About Jim Unger

Born January 21, 1937, Jim grew up in a working class neighborhood in London, England. As a boy, Jimmy made everyone laugh with his imaginative wit. He was extraordinarily brilliant — excelling at school, chess, and any task given to him. But there were few opportunities for a poor Londoner. After compulsory British military service, he sampled various jobs including a stint as London Bobby and insurance clerk but eventually moved to Canada with his parents and siblings Bob, Shirley, Debbie Parker and her husband Danny.

Jim and his family were very close. They lived within a stones-throw from one another and maintained daily contact. Even at the height of Jim’s wealth and popularity, his parents or brother lived in an attached unit. Siblings, nieces, nephews and grandchildren were best friends — sharing meals, outings, and a good laugh.

Jim was working at the Mississauga Times as a layout artist when asked to fill-in for the editorial cartoonist. This brief foray into political cartooning won two awards and was soon offered a 20-year contract by Universal Press Syndicate. Jim’s marriage abruptly ended at this time and with tears dripping down on the page, Jim managed to create some of his most brilliant comic work.

Jim was dumb-struck by all the adulation, fan mail, wealth and rock-star media attention. But it didn’t change him. When asked to attend a book signing in Chicago, Jim arrived just before the store opened to find a line up outside that extended around the block. He waited in line before realizing the line up was for him.

He was exceptionally generous with his time and money— even with strangers. Jim didn’t care about money, and it flew out of his hands. For Jim, connecting with people was what life was all about.

He was a beacon; many souls were drawn to him. When in his presence, he would focus on whom he was speaking with as if nothing else mattered. And he was always engaging, intelligent, witty and hilariously funny on just about any subject. But most of all, people felt his love and understanding.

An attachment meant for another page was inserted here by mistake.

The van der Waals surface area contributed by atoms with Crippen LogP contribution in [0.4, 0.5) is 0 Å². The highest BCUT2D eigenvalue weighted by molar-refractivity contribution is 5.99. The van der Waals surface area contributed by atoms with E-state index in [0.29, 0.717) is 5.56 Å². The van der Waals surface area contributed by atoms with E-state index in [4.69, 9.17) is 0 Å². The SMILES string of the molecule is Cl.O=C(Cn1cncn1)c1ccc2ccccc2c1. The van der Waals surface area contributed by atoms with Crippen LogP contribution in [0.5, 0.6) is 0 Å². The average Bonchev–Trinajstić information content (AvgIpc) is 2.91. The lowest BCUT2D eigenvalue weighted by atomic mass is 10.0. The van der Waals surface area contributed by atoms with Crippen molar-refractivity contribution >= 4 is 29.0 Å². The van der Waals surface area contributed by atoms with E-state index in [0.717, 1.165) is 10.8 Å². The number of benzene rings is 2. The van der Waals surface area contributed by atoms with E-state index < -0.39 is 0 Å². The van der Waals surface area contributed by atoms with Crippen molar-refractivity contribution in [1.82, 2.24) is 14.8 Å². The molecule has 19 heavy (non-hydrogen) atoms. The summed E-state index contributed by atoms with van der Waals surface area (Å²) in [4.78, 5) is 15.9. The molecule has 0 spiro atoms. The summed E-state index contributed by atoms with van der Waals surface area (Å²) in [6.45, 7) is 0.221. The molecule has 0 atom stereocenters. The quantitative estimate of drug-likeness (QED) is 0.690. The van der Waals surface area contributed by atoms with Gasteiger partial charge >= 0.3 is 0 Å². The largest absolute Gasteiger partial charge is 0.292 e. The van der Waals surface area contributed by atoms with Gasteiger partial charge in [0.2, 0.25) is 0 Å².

It was sadly ironic that this great funny man suffered through most of his life with painful bouts of depression and paralyzing cluster migraines. The challenge of meeting daily comic deadlines was particularly grueling. Jim managed this by striving to keep his life simple. He avoided stress and conflict of any kind, and chose to reside in tranquil seaside environments such as in the Bahamas and later in Victoria, British Columbia.

Jim briefly retired in 1992 but returned to the comic pages in 1997 with a mix of classic and new material. Assisted by his brother, Bob, and later by his close friend David Waisglass, creator of the comic feature FARCUS®, Jim never stopped writing new comic gags.

When he died of heart failure in May 29, 2012, at the age of 75, Jim left behind a few last sketched-out gags on his bedside table.

Jim Unger was a genius — a thinker, innovator, and comedic force with a profound understanding of the human condition. He shared a laugh with the world in a collection of work that will never be forgotten.

HERMAN® by Jim Unger continues to be featured in hundreds of newspapers worldwide.